11. We must seek to design with those for whom we are designing.

      but this entails recognizing the power those who are able to "design" have (because of their technical competence, social clout, financial ability, or time availability), and perhaps questioning how inclusive our design practices are. Just because one person feels the design is good for others doesn't mean it is... how much participation in design decisions is there?

    12. Let us move from human-centered design to humanity-centered design.

      I love this statement. It made me reflect on the difference between human and humanity, and whether they mean thinking about the social/collective rather than the individual, and how the word "humanity" implies a value orientation, whereas "human" seems to be value-neutral.

  6. Jul 2017
    1. This is, fundamentally, about the dream of a public learning commons, where learners are empowered to shape the world as they encounter it.

      On open enabling the public learning commons.

    2. Knowledge consumption and knowledge creation are not separate but parallel processes, as knowledge is co-constructed, contextualized, cumulative, iterative, and recursive.

      Education as the consumption AND creation of knowledge.

    3. Open Pedagogy and Social Justice
    1. It’s all haystack and no needle.

      Focus on making needles, not on making needles easier to find.

    1. Citizenship as a metaphor for digital engagement reminds us how flawed things are, not how good they could be.

      Yes, and digital citizenship structured not only by attention economy commercial interests, but also by the nationstates that structure meatspace citizenship (eg, blocking, surveilling, cyberwarring), infrastructural commercial interests (eg, carriers, ISPs, web/data services providers, etc), the military industrial complex that underwrote the Internet to start with, etc, etc.

    2. Something is trying to get heard among the metaphorical limitations of language
    3. The experience of belonging is given meaning by those from whom the privilege of belonging has been withheld.

      Reminds me of poststructuralist ideas about how signification works in general: meaning is generated by what is left out.

    1. such as which IP addresses go with which zip codes, or it might be more specific information, such as about how well an online marketing or email campaign performed.

      Again this raises questions for me: why do they want this kind of data? How is location data helpful to them? Why are they interested in marketing campaigns? Maybe to market their own service, or for something else?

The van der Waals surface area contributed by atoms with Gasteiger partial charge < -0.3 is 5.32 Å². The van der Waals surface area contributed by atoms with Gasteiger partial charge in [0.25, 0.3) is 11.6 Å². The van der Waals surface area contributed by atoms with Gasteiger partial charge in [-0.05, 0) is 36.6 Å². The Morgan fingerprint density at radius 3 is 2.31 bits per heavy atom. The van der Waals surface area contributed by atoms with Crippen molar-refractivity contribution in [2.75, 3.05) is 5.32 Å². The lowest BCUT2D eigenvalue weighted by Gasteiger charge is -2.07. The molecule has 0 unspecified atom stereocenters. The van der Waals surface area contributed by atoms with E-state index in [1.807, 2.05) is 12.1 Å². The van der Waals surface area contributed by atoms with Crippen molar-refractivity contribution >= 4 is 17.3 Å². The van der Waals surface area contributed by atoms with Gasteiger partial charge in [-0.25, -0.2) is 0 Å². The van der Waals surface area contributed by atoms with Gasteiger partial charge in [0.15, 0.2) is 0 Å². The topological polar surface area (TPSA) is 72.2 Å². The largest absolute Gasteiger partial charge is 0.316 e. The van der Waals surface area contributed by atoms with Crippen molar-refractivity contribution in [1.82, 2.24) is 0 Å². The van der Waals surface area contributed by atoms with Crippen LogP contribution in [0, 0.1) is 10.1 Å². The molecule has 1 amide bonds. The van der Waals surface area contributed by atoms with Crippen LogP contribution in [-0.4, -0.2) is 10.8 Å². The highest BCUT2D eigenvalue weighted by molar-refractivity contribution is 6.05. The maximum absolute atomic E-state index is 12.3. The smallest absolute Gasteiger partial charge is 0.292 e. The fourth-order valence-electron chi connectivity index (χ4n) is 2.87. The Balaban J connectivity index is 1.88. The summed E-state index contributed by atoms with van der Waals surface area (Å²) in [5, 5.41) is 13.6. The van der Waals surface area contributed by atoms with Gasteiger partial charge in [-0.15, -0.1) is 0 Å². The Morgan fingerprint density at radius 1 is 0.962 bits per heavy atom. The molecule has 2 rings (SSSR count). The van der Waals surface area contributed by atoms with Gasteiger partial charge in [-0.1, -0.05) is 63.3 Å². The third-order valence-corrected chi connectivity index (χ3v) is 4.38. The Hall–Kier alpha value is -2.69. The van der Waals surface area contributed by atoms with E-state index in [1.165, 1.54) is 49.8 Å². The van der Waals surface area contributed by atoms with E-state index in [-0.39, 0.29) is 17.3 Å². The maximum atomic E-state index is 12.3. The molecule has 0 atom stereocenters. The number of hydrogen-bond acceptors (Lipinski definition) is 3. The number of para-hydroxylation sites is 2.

What I'm reading so far raises the following general point for me: it would be useful if policies like these not only said what they collect, but also why, for what purposes. That does come up below, of course, but such statements are always pretty vague--things like: "to make our services better," or "to improve user experience," or stuff like that that means very little.

    2. the address of the web page you visited before using the Services

      does this only apply if you access it on the web? Not sure how it could be done if you're using an app on desktop or mobile...

    1. rubric for the exercise

      rubric for evaluating edtech tools with critical digital literacies

    2. I’d like to suggest four goals that are embedded in DoOO. Provide students with the tools and technologies to build out a digital space of their own Help students appreciate how digital identity is formed Provide students with curricular opportunities to use the Web in meaningful ways Push students to understand how the technologies that underpin the Web work, and how that impacts their lives

      DoOO's 4 goals: tools, identity, experience, culture/community

    3. 1000 assignments in the assignment bank and 11 thousand submissions

      ds106: syndicated: 1K assignments and 11K submissions

    4. massive syndication

      syndication as connection

    5. Students have used UMW Blogs to create literary journals, survey properties around Fredericksburg, build online exhibits, connect with the authors of the works their reading, publish their poetry, develop  in-depth online resources, and, of course, blog.

      examples of student uses of DoOO

    6. The first great experiment was UMW Blogs, our institutional blogging system which debuted in fall of 2007. In that nine years, it has had almost 13,000 users and it now contains 11,000 individual WordPress sites.

      UMW blogs: 13K users, 11K blogs

    7. a perfect storm. We’ve doubled-down on courses and the LMS, we’ve bought into the notion that what technology afforded us for teaching and learning was standardization of experience and pedagogy, and we’ve abandoned the nascent spaces that might have let us continue to explore the Web as a flexible, open, and powerful platform for teaching and learning.

      The perfect storm that led us away from DoOO to course in a box

    8. And instead of putting our resources and skills into imagining what those spaces could become for teaching and learning, we began spending a lot of money on learning managements systems and other educational technologies.

      on disinvestment in tilde spaces as proto DoOO and investment into LMS and commercial edtech

    9. But when the LMS goes beyond merely providing administrative and management features and instead is offering features designed (perhaps badly) to build community, share information, and collaborate with others, it is obviously influencing pedagogy.

      LMS reaching into course containers to influence pedagogy